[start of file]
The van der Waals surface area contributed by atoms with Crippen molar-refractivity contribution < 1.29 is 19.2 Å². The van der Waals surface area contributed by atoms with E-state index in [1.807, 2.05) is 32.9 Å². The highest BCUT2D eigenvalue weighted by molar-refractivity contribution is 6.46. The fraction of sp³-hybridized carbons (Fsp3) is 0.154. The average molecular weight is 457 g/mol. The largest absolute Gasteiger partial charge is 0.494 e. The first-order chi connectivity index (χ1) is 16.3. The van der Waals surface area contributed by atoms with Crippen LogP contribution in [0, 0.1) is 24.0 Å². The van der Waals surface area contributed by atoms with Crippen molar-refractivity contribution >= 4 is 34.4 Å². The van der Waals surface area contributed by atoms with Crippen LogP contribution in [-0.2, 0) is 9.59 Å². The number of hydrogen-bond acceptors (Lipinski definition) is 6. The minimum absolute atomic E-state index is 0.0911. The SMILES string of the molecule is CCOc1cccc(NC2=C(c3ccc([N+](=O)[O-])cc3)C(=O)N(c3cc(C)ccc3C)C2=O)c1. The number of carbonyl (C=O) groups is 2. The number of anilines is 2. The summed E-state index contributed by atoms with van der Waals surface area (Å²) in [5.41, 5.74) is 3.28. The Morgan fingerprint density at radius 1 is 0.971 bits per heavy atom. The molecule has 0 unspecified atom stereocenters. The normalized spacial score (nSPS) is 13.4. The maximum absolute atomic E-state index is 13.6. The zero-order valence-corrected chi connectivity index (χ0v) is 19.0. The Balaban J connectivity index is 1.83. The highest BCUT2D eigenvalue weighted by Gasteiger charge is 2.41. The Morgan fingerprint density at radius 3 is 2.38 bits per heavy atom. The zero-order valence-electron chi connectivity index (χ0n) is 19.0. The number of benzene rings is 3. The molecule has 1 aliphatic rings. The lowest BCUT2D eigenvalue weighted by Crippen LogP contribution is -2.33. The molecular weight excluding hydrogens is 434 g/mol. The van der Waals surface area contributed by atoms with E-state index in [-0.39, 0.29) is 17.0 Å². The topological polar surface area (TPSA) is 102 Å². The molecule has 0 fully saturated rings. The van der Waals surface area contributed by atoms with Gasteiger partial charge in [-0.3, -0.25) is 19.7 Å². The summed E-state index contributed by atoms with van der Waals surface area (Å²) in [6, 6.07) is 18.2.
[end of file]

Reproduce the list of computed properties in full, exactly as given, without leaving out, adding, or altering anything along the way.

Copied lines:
The van der Waals surface area contributed by atoms with Crippen molar-refractivity contribution < 1.29 is 19.2 Å². The van der Waals surface area contributed by atoms with E-state index in [1.807, 2.05) is 32.9 Å². The highest BCUT2D eigenvalue weighted by molar-refractivity contribution is 6.46. The fraction of sp³-hybridized carbons (Fsp3) is 0.154. The average molecular weight is 457 g/mol. The largest absolute Gasteiger partial charge is 0.494 e. The first-order chi connectivity index (χ1) is 16.3. The van der Waals surface area contributed by atoms with Crippen LogP contribution in [0, 0.1) is 24.0 Å². The van der Waals surface area contributed by atoms with Crippen molar-refractivity contribution >= 4 is 34.4 Å². The van der Waals surface area contributed by atoms with Crippen LogP contribution in [-0.2, 0) is 9.59 Å². The number of hydrogen-bond acceptors (Lipinski definition) is 6. The minimum absolute atomic E-state index is 0.0911. The SMILES string of the molecule is CCOc1cccc(NC2=C(c3ccc([N+](=O)[O-])cc3)C(=O)N(c3cc(C)ccc3C)C2=O)c1. The number of carbonyl (C=O) groups is 2. The number of anilines is 2. The summed E-state index contributed by atoms with van der Waals surface area (Å²) in [5.41, 5.74) is 3.28. The Morgan fingerprint density at radius 1 is 0.971 bits per heavy atom. The molecule has 0 unspecified atom stereocenters. The normalized spacial score (nSPS) is 13.4. The maximum absolute atomic E-state index is 13.6. The zero-order valence-corrected chi connectivity index (χ0v) is 19.0. The Balaban J connectivity index is 1.83. The highest BCUT2D eigenvalue weighted by Gasteiger charge is 2.41. The Morgan fingerprint density at radius 3 is 2.38 bits per heavy atom. The zero-order valence-electron chi connectivity index (χ0n) is 19.0. The number of benzene rings is 3. The molecule has 1 aliphatic rings. The lowest BCUT2D eigenvalue weighted by Crippen LogP contribution is -2.33. The molecular weight excluding hydrogens is 434 g/mol. The van der Waals surface area contributed by atoms with E-state index in [-0.39, 0.29) is 17.0 Å². The topological polar surface area (TPSA) is 102 Å². The molecule has 0 fully saturated rings. The van der Waals surface area contributed by atoms with Gasteiger partial charge in [-0.3, -0.25) is 19.7 Å². The summed E-state index contributed by atoms with van der Waals surface area (Å²) in [6, 6.07) is 18.2.